Of digital revolution and future of work post-Covid

Thursday, June 3rd, 2021 00:00 |
Covid-19 vaccine.

Lucy J Mandago 

The digital revolution is transforming industries and changing the nature of work across the world, including in Sub-Saharan Africa.

Amid this ongoing change, there are fears automation and other digital innovations will lead to large-scale job displacement in manufacturing, retail services and other industries.

Without employment providing a structure in people’s lives and with technology replacing many human activities, our societies will likely shift towards more individualistic entities with less human interaction.

In developing countries such as Kenya — where a large share of the labour force is in informal sector — there are fears automation could close the traditional industrial pathway to economic transformation through low-wage factory employment.

Across low, middle, and high-income countries, digital solutions have allowed fortunate workers in some industries to quickly adapt to working from home during the Covid-19 pandemic. What will be the future of work in Kenya?

The reality for Kenya is rather complex but is likely to be more positive going forward.

According to the World Bank Development Report 2019, Africa has the potential to take advantage of the digital revolution in varied ways.

To begin with, African countries have a smaller manufacturing base, at less than 10 per cent of gross domestic product (GDP), than other regions.

Therefore, automation is not likely to instantly replace as many jobs as in more industrialised regions of the world; even though ‘robotisation’ in other countries could slow down local job opportunities. 

Innovations in digital financial services and logistics are proving a game changer in the region.

Mobile technologies are allowing young entrepreneurs to use various digital platforms to access larger markets.

Of course, the risk of large sections of the poor, the low-skilled and the uneducated being left behind in a digital divide looms large as more than 60 per cent of the labour force is made up of ill-equipped adults and almost 90 per cent of total employment is in the informal sector.

To harness the full potential of digital technologies, the government and other crucial stakeholders, including the private sector and development partners, should prioritise investments in several key areas.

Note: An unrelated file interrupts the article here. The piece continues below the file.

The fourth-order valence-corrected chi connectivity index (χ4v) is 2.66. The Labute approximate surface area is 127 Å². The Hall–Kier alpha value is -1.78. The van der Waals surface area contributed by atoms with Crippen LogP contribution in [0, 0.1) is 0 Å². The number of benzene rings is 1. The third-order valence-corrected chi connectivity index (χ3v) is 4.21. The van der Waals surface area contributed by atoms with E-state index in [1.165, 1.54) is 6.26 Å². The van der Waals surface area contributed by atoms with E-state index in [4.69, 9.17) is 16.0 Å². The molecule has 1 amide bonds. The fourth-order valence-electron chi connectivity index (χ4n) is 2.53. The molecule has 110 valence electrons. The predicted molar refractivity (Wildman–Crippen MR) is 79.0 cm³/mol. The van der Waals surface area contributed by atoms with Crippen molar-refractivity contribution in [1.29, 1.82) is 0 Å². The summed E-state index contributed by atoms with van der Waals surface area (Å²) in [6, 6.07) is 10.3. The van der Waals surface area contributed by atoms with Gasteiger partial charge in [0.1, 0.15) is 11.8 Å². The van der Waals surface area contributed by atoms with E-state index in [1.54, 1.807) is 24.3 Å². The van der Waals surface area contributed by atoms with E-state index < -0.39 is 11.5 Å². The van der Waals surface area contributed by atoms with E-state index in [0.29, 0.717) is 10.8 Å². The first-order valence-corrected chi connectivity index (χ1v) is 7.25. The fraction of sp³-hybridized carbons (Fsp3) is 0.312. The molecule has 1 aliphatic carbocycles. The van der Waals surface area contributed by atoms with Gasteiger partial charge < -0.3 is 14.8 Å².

These priorities are even more important as the government addresses the humanitarian, economic and social implications of the Covid-19 pandemic and sets the foundations for the needed recovery afterward. 

The first priority is to improve availability of digital technologies to increase the productivity of workers and businesses.

It will be important to close the gap in digital infrastructure by enhancing affordable broadband access with improved regulatory frameworks.

Secondly, boosting human capital is crucial to enable broader participation of all segments of the population in the digital economy.

This, ideally, ought to complement increased investments in early childhood education and health care service delivery. Investments in digital infrastructure and solutions, facilities and personnel for health and education are even more consequential as the country adjusts to Covid-19 and develops resilience to possible future pandemics. 

The third priority is to create a business environment that helps increase the productivity and upgrade the skills of informal businesses and workers, including by leveraging worker-enhancing digital solutions for low-skilled workers.

This is a more effective approach to addressing informality than an exclusive focus on formalisation policies. 

Although much of the business focus during the relief period of the Covid-related health crisis needs to protect existing formal sector jobs and the incomes of informal workers, a better business environment coupled with support of new, more productive investments in technology adoption will be needed to create and sustain the foundations of future growth recovery and prosperity. 

Finally, Kenya should expand social protection systems to help workers manage risks in the economy in the changing world of work.

Increasing investments in social protection will entail greater efforts both to mobilise revenue from domestic sources and to improve the efficiency of current social expenditures.

The strategy of expanding social protection systems and strengthening their governance is even more critical in light of the Covid crisis as it will ensure livelihoods are protected and support the entrepreneurial risk-taking needed to underpin the vibrant recovery moving forward. 

The challenge of creating better and inclusive jobs for Kenyans is not in doubt. In this daunting task for policymakers and businesses, the digital revolution presents vast opportunities and risks.

The task will be even more daunting in a post-Covid world though if there is a silver lining, it may be linked to broader and more effective use of digital solutions.  -  The writer is the Group Head, HR & Administration at CPF Financial Services

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